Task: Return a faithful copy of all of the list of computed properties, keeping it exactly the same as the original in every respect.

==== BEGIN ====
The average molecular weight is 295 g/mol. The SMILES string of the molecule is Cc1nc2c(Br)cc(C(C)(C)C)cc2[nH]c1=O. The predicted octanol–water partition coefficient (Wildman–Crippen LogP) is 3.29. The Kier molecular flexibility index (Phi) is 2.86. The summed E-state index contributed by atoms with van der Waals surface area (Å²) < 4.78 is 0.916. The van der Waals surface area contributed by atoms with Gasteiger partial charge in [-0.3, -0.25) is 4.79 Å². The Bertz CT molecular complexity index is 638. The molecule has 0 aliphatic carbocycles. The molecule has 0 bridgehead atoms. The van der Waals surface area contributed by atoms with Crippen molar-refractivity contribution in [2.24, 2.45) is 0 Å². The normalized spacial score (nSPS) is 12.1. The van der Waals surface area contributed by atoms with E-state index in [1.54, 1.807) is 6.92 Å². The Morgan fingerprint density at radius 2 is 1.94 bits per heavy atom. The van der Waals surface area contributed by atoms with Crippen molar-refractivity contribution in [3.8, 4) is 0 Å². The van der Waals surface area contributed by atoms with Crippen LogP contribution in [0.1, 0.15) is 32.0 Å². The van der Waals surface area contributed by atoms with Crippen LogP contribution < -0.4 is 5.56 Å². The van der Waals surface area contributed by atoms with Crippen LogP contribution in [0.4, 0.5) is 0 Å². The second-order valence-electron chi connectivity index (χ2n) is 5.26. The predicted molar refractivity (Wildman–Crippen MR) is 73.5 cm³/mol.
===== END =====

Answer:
The average molecular weight is 295 g/mol. The SMILES string of the molecule is Cc1nc2c(Br)cc(C(C)(C)C)cc2[nH]c1=O. The predicted octanol–water partition coefficient (Wildman–Crippen LogP) is 3.29. The Kier molecular flexibility index (Phi) is 2.86. The summed E-state index contributed by atoms with van der Waals surface area (Å²) < 4.78 is 0.916. The van der Waals surface area contributed by atoms with Gasteiger partial charge in [-0.3, -0.25) is 4.79 Å². The Bertz CT molecular complexity index is 638. The molecule has 0 aliphatic carbocycles. The molecule has 0 bridgehead atoms. The van der Waals surface area contributed by atoms with Crippen molar-refractivity contribution in [2.24, 2.45) is 0 Å². The normalized spacial score (nSPS) is 12.1. The van der Waals surface area contributed by atoms with E-state index in [1.54, 1.807) is 6.92 Å². The Morgan fingerprint density at radius 2 is 1.94 bits per heavy atom. The van der Waals surface area contributed by atoms with Crippen molar-refractivity contribution in [3.8, 4) is 0 Å². The van der Waals surface area contributed by atoms with Crippen LogP contribution in [0.1, 0.15) is 32.0 Å². The van der Waals surface area contributed by atoms with Crippen LogP contribution < -0.4 is 5.56 Å². The van der Waals surface area contributed by atoms with Crippen LogP contribution in [0.4, 0.5) is 0 Å². The second-order valence-electron chi connectivity index (χ2n) is 5.26. The predicted molar refractivity (Wildman–Crippen MR) is 73.5 cm³/mol.